In the blistering heat among the hills and valleys of Tuscany, Jumbo-Visma's Wout van Aert eventually prevailed to take his first major Classic win. The race had earlier blown up on the gravel with over 50 kilometres to go, with a number of pre-race favourites falling by the wayside for myriad reasons.
While Astana leader Jakob Fuglsang seemed keen to display his strength after taking second in 2019, a more measured, calculated ride from Van Aert saw him largely hold back for one big move that turned out to be the winning one.
Both Van Aert's performance and those big names misfiring are among our main talking points from Saturday, but after such a memorable race, they're far from the only ones. Read on for Cyclingnews' 6 conclusions from a thrilling 2020 edition of Strade Bianche.
Misfortune of the stars
While the lead group that contested the finale of the race wasn't exactly short on stars, with winners of the Tour of Flanders, Liège-Bastogne-Liège and Paris-Roubaix there along with Grand Tour stage winners, the race was also notable for those big names who weren't around to fight for the top placings in Siena.
There was plenty of bad luck, of course, with the rough gravel roads chewing up tyres and breaking wheels, but the blistering heat and 'first day back' factor also played into the absence from the sharp end of the race of several expected contenders.
Peter Sagan (Bora-Hansgrohe) was a DNF after puncturing at least once, while Vincenzo Nibali (Trek-Segafredo) hurt his hand in a fall and later abandoned. The winner of the 2011 edition, Philippe Gilbert (Lotto Soudal) suffered a puncture and several bike changes en route to 25th.
Julian Alaphilippe (Deceuninck-QuickStep) – winner last year and 24th this time – changed bikes three times and suffered no fewer than six punctures, including one just as the winning move was being made on the Monte Sante Marie sterrato sector. Fifteenth-placed rider Mathieu van der Poel (Alpecin-Fenix) punctured shortly before the same gravel section, and later said that expending energy to chase back in the heat left him unable to follow that decisive split.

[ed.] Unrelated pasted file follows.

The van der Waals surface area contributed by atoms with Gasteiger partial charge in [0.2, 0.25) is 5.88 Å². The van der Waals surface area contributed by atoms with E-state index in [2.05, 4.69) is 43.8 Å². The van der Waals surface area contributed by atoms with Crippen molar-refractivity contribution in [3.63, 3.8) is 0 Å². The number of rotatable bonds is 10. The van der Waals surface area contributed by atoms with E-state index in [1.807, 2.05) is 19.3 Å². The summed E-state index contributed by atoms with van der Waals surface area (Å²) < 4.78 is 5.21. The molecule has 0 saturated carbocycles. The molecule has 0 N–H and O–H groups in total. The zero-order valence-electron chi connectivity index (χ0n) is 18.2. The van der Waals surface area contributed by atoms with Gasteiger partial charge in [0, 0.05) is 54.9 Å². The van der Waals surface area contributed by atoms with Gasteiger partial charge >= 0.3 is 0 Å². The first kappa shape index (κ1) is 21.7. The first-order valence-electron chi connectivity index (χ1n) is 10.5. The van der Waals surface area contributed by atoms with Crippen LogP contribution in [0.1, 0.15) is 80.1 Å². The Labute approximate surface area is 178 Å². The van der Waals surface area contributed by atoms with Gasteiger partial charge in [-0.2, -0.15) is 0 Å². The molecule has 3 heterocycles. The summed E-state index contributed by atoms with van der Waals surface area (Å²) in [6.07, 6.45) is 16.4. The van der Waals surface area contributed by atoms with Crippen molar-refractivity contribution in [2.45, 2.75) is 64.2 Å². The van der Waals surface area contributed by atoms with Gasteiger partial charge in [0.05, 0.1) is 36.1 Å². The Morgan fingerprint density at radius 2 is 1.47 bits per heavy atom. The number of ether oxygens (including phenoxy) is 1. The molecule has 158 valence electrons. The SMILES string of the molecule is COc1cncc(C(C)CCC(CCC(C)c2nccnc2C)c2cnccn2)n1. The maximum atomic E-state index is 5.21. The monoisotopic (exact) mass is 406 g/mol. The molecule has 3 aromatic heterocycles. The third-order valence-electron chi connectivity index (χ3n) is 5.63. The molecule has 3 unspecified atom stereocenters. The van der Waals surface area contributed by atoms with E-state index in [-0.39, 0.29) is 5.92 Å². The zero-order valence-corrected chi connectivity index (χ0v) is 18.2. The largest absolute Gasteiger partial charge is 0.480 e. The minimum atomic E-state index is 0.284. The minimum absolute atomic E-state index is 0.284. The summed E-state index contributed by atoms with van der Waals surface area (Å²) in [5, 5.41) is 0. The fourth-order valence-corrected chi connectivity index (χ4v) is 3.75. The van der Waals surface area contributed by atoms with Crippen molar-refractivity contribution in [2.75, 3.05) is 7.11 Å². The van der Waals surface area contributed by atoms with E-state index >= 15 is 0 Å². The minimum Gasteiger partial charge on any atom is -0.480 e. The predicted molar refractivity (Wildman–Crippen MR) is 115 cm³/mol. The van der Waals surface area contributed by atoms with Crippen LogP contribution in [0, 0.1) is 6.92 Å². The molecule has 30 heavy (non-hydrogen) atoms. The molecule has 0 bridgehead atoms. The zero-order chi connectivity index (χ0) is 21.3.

You only need to read the stories of these big-name riders to tell how tough Strade Bianche was, and there are no doubt many more where they came from among the rest of the just 42 finishers who persevered where over 100 more couldn't.
Van Aert's first Classic
Like his eternal 'cross rival Mathieu Van der Poel, Wout van Aert hadn't raced a full road season before 2019. And while 'VDP' won two big Classics last spring, Van Aert has had to wait a little longer to get on the board after a number of near misses.
On his Strade Bianche debut in 2018, he finished third, memorably cramping on the ascent up the Via Santa Caterina into Siena. Last year, he was third again, and weeks later he just missed out to Deceuninck-QuickStep's Zdenek Štybar at the E3 BinckBank Classic.
This time around, however, Van Aert was not to be denied in Tuscany. The Jumbo-Visma man went largely unnoticed until the decisive split was made on the Monte Sante Marie, 50km from the line. He'd later stay calm when Jakob Fuglsang (Astana) went off the front, and was the only rider alert enough to follow Bora-Hansgrohe rider Max Schachmann's surprise attack at 21km to go.
The 25-year-old saved his energy wisely, too, so that when he launched on the final sterrato sector of Le Tolfe, there was no answer from behind, and it never looked like his lead was in too much danger thereafter. Yes, Van Aert has registered big wins at the Dauphiné and Tour de France, but the Classics are where we've all been waiting to see him shine – and shine he did on Saturday. Roll on October.
New dates, new weather
With much of the spring and summer season postponed or cancelled due to the COVID-19 pandemic, any rescheduled races were always going to take place in unfamiliar conditions. An August Strade Bianche – while it's normally held in early March – was always going to be a unique challenge.
On the day, temperatures soared to the mid-30s (the mid-90s in Fahrenheit), a full 20°C (35°F) above those experienced at the 2019 race. That heat clearly had an effect on the race, with Saturday seeing the lowest number of finishers since the inaugural edition all the way back in 2007.
We'll undoubtedly see unfamiliar weather at other races over the coming months, too, with the spring Classics coming in October, the Tour de France in September, and the Vuelta a España running into November.
It remains to be seen how the different climactic conditions will affect races over the coming months, but rain on the cobbles and a far more tolerable three weeks in Spain look like distinct possibilities.